Per­cep­tive's fourth — yes, fourth — SPAC jumps to Nas­daq as the blank check tree con­tin­ues to ripen

The biotech SPAC boom has gone al­most hand-in-hand with the in­dus­try’s IPO gold rush, and this week saw more blank check com­pa­nies hop aboard the train.

James Huang

Lead­ing the way is Per­cep­tive Ad­vi­sors’ fourth SPAC, ap­pro­pri­ate­ly named Arya Sci­ences Ac­qui­si­tion IV, which priced Fri­day morn­ing af­ter rais­ing $130 mil­lion. And on top of that, new Zio­pharm ex­ec­u­tive chair James Huang is launch­ing his own SPAC with MSD Part­ners and Panacea Ven­ture, fil­ing S-1 pa­per­work Thurs­day with plans to raise $200 mil­lion.

Both moves come as biotech SPAC ac­tiv­i­ty con­tin­ues to speed­i­ly ramp up, with even ec­cen­tric bil­lion­aire Richard Bran­son jump­ing in­to the game ear­li­er this month by tak­ing 23andMe pub­lic.

Joseph Edel­man

Per­cep­tive’s Joseph Edel­man is no stranger to the hold­ing com­pa­nies that have now come to dom­i­nate the mar­ket, how­ev­er, as Arya IV prices just a few weeks af­ter Arya III an­nounced its plans to re­verse-merge with Nau­tilus. The VC firm filed Arya IV’s S-1 just one day af­ter that an­nounce­ment, in­di­cat­ing Edel­man is steer­ing a well-oiled SPAC ma­chine with no plans of slow­ing down.

Much of that foun­da­tion has os­ten­si­bly been built on­ly over the last 12 months. The first Arya ac­qui­si­tion out­fit went pub­lic in 2018, but didn’t find a part­ner un­til March 2020 when it com­bined with TCR play­er Im­mat­ics. That deal helped CEO Harpreet Singh ad­vance their work on cre­at­ing new cell ther­a­pies to go af­ter sol­id tu­mors.

Then, this past Ju­ly, Edel­man found a mar­riage for Arya II with for­mer Pfiz­er spin­out Cerev­el Ther­a­peu­tics. Tony Coles led Cerev­el through murky wa­ters af­ter the Big Phar­ma abrupt­ly shut down its en­tire neu­ro­science di­vi­sion, earn­ing the con­fi­dence of a $350 mil­lion in­vest­ment from Bain Cap­i­tal to ad­vance its work in Parkin­son’s and oth­er neu­ro­log­i­cal dis­eases.

The Arya III merg­er with Nau­tilus then came to­geth­er ear­li­er this month, with the hold­ing com­pa­ny hav­ing filed for an IPO one week af­ter its old­er sib­ling took Cerev­el pub­lic. Those pro­ceeds are be­ing used to ad­vance Nau­tilus’ pro­tein analy­sis plat­form, which has the back­ing of mega­bil­lion­aire Jeff Be­zos and al­so saw in­vest­ment from the late Paul Allen.

Like its three pre­de­ces­sors, Arya IV is aim­ing to go af­ter biotechs that want to take a quick­er route to Nas­daq than through the tra­di­tion­al IPO route. Arya IV’s pa­per­work of­fered on­ly lim­it­ed in­sight in­to the biotechs it will be tar­get­ing, but not­ed they’re look­ing at com­pa­nies with mar­ket val­u­a­tions be­tween $300 mil­lion and $500 mil­lion, or more, with the po­ten­tial to be worth $1 bil­lion-plus.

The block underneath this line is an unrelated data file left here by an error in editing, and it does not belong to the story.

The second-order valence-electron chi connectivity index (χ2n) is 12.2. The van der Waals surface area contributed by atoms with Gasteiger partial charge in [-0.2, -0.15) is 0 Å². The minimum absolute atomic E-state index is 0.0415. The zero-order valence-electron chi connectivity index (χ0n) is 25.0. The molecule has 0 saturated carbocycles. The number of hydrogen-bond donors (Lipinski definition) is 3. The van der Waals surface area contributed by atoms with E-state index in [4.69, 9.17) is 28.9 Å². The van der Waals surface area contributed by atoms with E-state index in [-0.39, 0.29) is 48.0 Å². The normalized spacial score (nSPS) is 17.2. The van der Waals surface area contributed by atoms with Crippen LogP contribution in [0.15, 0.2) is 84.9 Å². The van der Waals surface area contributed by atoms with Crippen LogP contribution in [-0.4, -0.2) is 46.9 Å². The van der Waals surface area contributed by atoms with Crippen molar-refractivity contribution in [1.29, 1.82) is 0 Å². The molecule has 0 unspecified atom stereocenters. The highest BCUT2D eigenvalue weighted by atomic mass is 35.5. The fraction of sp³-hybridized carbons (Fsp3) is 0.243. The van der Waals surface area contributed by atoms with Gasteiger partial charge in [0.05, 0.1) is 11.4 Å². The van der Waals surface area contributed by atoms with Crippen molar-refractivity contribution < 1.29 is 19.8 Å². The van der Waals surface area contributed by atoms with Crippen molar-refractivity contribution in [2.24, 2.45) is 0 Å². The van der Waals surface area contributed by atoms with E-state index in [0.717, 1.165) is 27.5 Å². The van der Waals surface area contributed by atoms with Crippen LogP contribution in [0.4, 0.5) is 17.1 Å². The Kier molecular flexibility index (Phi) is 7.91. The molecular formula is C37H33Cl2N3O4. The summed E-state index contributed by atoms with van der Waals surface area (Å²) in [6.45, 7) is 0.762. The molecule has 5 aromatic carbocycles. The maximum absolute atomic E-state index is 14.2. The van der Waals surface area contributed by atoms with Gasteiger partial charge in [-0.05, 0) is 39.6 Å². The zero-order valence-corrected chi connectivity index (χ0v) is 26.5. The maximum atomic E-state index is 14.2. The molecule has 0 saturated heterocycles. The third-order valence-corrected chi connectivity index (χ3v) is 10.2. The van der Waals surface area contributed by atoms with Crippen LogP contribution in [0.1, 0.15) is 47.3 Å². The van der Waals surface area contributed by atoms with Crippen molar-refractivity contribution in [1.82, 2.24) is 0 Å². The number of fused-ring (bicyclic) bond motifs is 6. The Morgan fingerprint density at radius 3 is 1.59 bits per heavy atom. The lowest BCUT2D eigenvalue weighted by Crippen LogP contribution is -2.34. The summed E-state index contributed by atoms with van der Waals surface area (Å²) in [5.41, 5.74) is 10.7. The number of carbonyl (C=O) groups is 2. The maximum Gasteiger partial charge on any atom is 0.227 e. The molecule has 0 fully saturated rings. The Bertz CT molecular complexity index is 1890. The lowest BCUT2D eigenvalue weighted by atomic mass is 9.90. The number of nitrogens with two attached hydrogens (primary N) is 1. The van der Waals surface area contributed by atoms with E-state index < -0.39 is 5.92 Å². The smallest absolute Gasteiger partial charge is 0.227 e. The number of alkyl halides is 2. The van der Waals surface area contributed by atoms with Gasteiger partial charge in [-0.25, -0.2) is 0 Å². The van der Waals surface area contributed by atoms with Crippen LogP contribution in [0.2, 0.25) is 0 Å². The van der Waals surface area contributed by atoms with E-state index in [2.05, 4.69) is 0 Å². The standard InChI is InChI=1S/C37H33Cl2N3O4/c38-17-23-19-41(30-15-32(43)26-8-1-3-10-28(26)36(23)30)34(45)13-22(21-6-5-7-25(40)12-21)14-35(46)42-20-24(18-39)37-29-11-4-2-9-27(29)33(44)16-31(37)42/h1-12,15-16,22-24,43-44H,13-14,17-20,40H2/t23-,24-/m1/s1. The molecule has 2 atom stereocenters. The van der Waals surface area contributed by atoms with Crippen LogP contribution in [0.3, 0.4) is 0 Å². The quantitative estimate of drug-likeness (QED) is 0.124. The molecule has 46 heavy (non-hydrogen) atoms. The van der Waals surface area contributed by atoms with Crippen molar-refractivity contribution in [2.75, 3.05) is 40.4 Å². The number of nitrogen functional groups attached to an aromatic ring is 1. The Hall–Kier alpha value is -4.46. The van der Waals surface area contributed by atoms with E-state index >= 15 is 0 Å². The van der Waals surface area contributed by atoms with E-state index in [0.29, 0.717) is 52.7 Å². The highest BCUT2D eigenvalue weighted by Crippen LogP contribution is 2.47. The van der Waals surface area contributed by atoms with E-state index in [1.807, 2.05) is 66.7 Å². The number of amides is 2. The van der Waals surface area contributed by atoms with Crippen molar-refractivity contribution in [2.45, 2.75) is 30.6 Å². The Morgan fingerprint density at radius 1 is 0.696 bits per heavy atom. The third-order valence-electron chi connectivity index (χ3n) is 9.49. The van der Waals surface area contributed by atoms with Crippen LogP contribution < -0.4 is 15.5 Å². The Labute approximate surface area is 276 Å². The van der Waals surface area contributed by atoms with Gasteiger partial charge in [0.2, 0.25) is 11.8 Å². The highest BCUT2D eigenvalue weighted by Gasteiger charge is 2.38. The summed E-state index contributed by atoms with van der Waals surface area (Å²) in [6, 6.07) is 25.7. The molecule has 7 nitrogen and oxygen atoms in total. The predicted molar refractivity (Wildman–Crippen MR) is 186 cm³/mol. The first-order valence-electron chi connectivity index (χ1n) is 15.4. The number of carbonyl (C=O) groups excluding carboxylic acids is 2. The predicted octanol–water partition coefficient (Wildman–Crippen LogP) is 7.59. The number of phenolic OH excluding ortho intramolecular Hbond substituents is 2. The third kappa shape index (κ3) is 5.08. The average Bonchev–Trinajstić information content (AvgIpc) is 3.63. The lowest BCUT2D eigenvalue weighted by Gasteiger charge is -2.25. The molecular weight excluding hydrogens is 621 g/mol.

Huang’s SPAC, mean­while, comes on the same day that Zio­pharm On­col­o­gy an­nounced its CEO Lau­rence Coop­er is leav­ing the com­pa­ny. Huang joined the Zio­pharm board in Ju­ly 2020 and was elect­ed ex­ec­u­tive chair­man of Zio­pharm last month fol­low­ing an ac­tivist at­tack.

SPACs have start­ed mak­ing up more and more of the mar­ket, ac­count­ing for on­ly 3% of the IPO mar­ket in 2014 but swelling to more than 35% last year. It re­mains to be seen how quick­ly ei­ther SPAC can find a part­ner, though, as the num­ber of hold­ing com­pa­nies on­ly con­tin­ues to grow.

Biotech in­vestors and CEOs see two paths to growth, but are they equal­ly vi­able?

The dynamic in the biotech market has been highly volatile in the last few years, from the high peaks immediately after the COVID vaccine in 2021, to the lowest downturns of the last 20 years in 2022. This uncertainty makes calling the exact timing of the market’s turn something of a fool’s errand, according to Dr. Chen Yu, Founder and Managing Partner of TCG Crossover (TCG X). He speaks with RBC’s Noël Brown, Head of US Biotechnology Investment Banking, about the market’s road ahead and two possible paths for growth.

Casey McPherson shows his daughters Rose (left) and Weston around Everlum Bio, a lab that he co-founded to spark a treatment for Rose and others with ultra-rare conditions. (Ilana Panich-Linsman)

Fa­ther starts lab af­ter in­tel­lec­tu­al prop­er­ty is­sues stymie rare dis­ease drug de­vel­op­ment

Under bright lab lights, Casey McPherson holds his 6-year-old daughter, Rose. His free hand directs Rose’s gaze toward a computer screen with potential clues in treating her one-of-a kind genetic condition.

Gray specks on the screen show her cells that scientists reprogrammed with the goal of zeroing in on a custom medicine. McPherson co-founded the lab, Everlum Bio, to spark a treatment for Rose — and others like her. A regarded singer-songwriter, McPherson never imagined going into drug development.

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Mar­ket­ingRx roundup: No­var­tis re­cruits NFL coach for Leqvio cam­paign; Pfiz­er pro­motes ‘Sci­ence’ merch on so­cial me­dia